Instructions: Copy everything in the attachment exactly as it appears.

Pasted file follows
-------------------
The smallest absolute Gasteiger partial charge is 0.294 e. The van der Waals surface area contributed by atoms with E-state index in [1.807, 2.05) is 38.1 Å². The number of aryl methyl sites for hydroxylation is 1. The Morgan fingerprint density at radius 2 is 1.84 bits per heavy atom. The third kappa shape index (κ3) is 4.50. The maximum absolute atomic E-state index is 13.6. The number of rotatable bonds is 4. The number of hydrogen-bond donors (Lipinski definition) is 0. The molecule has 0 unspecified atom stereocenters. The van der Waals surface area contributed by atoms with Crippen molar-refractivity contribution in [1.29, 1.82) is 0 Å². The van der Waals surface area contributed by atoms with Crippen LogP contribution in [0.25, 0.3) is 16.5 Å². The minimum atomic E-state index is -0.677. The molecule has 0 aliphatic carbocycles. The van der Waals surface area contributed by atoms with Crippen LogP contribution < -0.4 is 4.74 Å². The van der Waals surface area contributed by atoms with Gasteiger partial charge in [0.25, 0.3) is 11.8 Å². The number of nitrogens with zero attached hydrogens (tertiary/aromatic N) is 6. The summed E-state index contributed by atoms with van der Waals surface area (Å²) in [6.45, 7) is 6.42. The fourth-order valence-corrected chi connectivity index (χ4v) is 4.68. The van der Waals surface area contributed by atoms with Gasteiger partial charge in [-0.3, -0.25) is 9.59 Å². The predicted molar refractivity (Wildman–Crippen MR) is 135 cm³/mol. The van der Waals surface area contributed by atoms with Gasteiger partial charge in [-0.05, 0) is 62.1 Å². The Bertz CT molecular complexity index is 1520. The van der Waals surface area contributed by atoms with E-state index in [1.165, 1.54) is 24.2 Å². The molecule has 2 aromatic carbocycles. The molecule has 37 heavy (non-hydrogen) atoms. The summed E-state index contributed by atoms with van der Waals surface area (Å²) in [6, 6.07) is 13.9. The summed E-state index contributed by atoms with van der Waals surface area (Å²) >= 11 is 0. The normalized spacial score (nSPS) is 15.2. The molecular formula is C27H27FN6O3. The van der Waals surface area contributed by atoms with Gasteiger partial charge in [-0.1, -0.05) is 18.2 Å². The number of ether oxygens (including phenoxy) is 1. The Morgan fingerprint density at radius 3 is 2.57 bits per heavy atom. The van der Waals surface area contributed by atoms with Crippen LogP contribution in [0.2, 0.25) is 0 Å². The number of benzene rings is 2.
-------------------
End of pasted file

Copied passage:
The smallest absolute Gasteiger partial charge is 0.294 e. The van der Waals surface area contributed by atoms with E-state index in [1.807, 2.05) is 38.1 Å². The number of aryl methyl sites for hydroxylation is 1. The Morgan fingerprint density at radius 2 is 1.84 bits per heavy atom. The third kappa shape index (κ3) is 4.50. The maximum absolute atomic E-state index is 13.6. The number of rotatable bonds is 4. The number of hydrogen-bond donors (Lipinski definition) is 0. The molecule has 0 unspecified atom stereocenters. The van der Waals surface area contributed by atoms with Crippen molar-refractivity contribution in [1.29, 1.82) is 0 Å². The van der Waals surface area contributed by atoms with Crippen LogP contribution in [0.25, 0.3) is 16.5 Å². The minimum atomic E-state index is -0.677. The molecule has 0 aliphatic carbocycles. The van der Waals surface area contributed by atoms with Crippen LogP contribution < -0.4 is 4.74 Å². The van der Waals surface area contributed by atoms with Gasteiger partial charge in [0.25, 0.3) is 11.8 Å². The number of nitrogens with zero attached hydrogens (tertiary/aromatic N) is 6. The summed E-state index contributed by atoms with van der Waals surface area (Å²) in [6.45, 7) is 6.42. The fourth-order valence-corrected chi connectivity index (χ4v) is 4.68. The van der Waals surface area contributed by atoms with Gasteiger partial charge in [-0.3, -0.25) is 9.59 Å². The predicted molar refractivity (Wildman–Crippen MR) is 135 cm³/mol. The van der Waals surface area contributed by atoms with Gasteiger partial charge in [-0.05, 0) is 62.1 Å². The Bertz CT molecular complexity index is 1520. The van der Waals surface area contributed by atoms with E-state index in [1.165, 1.54) is 24.2 Å². The molecule has 2 aromatic carbocycles. The molecule has 37 heavy (non-hydrogen) atoms. The summed E-state index contributed by atoms with van der Waals surface area (Å²) in [6, 6.07) is 13.9. The summed E-state index contributed by atoms with van der Waals surface area (Å²) >= 11 is 0. The normalized spacial score (nSPS) is 15.2. The molecular formula is C27H27FN6O3. The van der Waals surface area contributed by atoms with Gasteiger partial charge in [-0.1, -0.05) is 18.2 Å². The number of ether oxygens (including phenoxy) is 1. The Morgan fingerprint density at radius 3 is 2.57 bits per heavy atom. The van der Waals surface area contributed by atoms with Crippen LogP contribution in [0.2, 0.25) is 0 Å². The number of benzene rings is 2.